Best practice for Static + API + DB?

Hi folks,

I’ve been evaluating Render for a couple of days and really like a lot of what I see, but I’m struggling with the best way to do something that seems like a really, really common use case: A site with significant static assets, a dynamic piece, and a DB.

It seems fairly clear that static site + web service + DB is the way to go, the trick is in wiring up the static site and the web service in the right way.

First I tried rewrite rules on the static site to make API requests go to the web service. That works, but is slow – an API call that takes on average 40ms when pinging the web service directly takes an average of 400ms when performed through the static site rewrite. (Note this is rewrite, not redirect, so I wasn’t expecting that, but I guess there’s CDN plumbing and rerouting once it gets to Render’s servers and such…)

Another approach would be to use example.com for the main site and api.example.com for the API calls. That requires handling CORS and, in the case of “complex” requests, will mean the browser has to do an OPTIONS request before doing the real request. That’s unnecessary overhead. You can reduce the OPTIONS calls via Access-Control-Max-Age but it’s per-path…

A third approach would be for the “API” server to actually serve the static files as well – no static site. But that’s markedly more complex to set up in an optimized way. I’m using a Node.js backend for this test, and while it’s good, it’s fairly classically not the best way to serve static content. Maybe it would be okay if it’s fronted by Render’s CDN, I don’t know.

What’s Render’s best practice for doing this?

TIA,

– T.J.

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Hey @tjcrowder, this is a really excellent summary of the options Render makes available to you. We don’t have an official best practice, but I’d personally recommend either of the first two approaches. As you pointed out, the third approach works, but doesn’t get the benefits of a CDN. We’re planning to implement a feature that would let you more easily attach a CDN to a server (see CDN for static assets in backend apps | Feature Requests | Render), but functionally I imagine it will end up being pretty similar to the rewrite rule approach.

I’m surprised to hear that the rewrite rule approach was so slow. You’re correct that there’s an extra hop to the CDN, but our provider (fastly) has POPs all over the globe so we shouldn’t be seeing that much additional latency. If you’re willing to help, I’d be very eager to see if we can reproduce this in order to gain more insight into what’s causing the 10x slowdown.

As for CORS preflight requests, in practice they may not be too bad, especially if you have, say, a GraphQL API at a particular path rather than a REST API that uses many different paths. For what it’s worth, Render serves all traffic over HTTP/2 so “simple” requests can be multiplexed and we might make up for some of that unnecessary overhead.

Thanks for the great question!

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Thanks David.

Enabling the CDN for static assets from web services would be great. That said, I think the ideal solution is the internal rewrite.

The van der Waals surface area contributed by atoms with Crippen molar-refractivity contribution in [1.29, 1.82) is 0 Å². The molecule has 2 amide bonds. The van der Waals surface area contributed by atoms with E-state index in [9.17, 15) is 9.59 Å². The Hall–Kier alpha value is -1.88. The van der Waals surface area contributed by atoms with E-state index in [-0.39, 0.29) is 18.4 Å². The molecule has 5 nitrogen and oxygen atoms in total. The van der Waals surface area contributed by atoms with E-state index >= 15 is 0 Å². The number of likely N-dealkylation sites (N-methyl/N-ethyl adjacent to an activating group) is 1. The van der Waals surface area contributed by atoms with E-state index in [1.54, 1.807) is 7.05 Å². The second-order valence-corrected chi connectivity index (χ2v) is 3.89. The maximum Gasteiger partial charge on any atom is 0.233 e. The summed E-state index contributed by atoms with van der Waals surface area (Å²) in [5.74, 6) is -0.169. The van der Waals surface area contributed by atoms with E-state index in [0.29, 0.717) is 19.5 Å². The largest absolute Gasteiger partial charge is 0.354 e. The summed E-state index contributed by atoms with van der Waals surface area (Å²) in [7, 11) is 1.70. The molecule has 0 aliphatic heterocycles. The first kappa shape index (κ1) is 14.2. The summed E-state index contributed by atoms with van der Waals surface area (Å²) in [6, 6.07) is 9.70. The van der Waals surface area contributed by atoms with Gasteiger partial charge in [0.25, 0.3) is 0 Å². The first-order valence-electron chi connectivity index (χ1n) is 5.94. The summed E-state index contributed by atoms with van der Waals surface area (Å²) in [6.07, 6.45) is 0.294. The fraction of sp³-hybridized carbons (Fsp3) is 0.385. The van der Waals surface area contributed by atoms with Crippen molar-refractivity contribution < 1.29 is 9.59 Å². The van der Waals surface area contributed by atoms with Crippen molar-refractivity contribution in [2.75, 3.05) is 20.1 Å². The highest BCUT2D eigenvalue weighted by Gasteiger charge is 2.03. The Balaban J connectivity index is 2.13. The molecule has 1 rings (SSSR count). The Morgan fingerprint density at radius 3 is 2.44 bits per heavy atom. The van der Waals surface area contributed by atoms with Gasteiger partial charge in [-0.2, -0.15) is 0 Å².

I’d be happy to help demonstrate the performance problem with rewrite rules. It was easy to set up:

  1. Static site https://my-static-site.onrender.com rewriting /api/* to https://my-web-service.onrender.com/api/ (the actual rules I was using had parameter captures if it matters, but that was because I was being dumb).

  2. Web service running Node.js + Express with endpoints for /api/example (POST for some, GET for others).

  3. I very much doubt what the API requests were doing was relevant, but they were doing simple queries updates against a Render hosted Postgres DB table with only a dozen or so records in it.

Hitting the GET route https://my-web-service.onrender.com/api/search directly averaged about ~40ms-70ms, but hitting https://my-static-site.onrender.com/api/search was roughly 10x slower, averaging ~400ms-700ms.

If you have any trouble replicating it just let me know, I can spin up a couple of example services. (Ideally without being charged for them :slight_smile: ).

For now my approach is to use CORS and set Access-Control-Max-Age high enough that preflights don’t happen all that often. With that setup, a POST route typically takes 165ms for the OPTIONS and 40-70ms for the POST, and then subsequent POSTs within the max-age average 40ms-70ms. The downside is that the preflight cache is per-URL (including query string), so for instance if you have something that deletes a resource, /api/resource/delete/23 and /api/resource/delete/42 are different URLs and the preflight cache isn’t used. So to get maximum benefit I should use just /api and hide everything in the POST body – which makes debugging harder and logs less clear (but there’s an argument for doing it anyway – URLs aren’t encrypted, POST bodies are).

– T.J. :slight_smile:

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Thanks for the extra info. And it does sound like CORS w/ Access-Control-Max-Age is a good working approach. Hopefully we can figure out what’s causing the slowdown with rewrites to the point that it becomes the best option. We’ll keep you posted!

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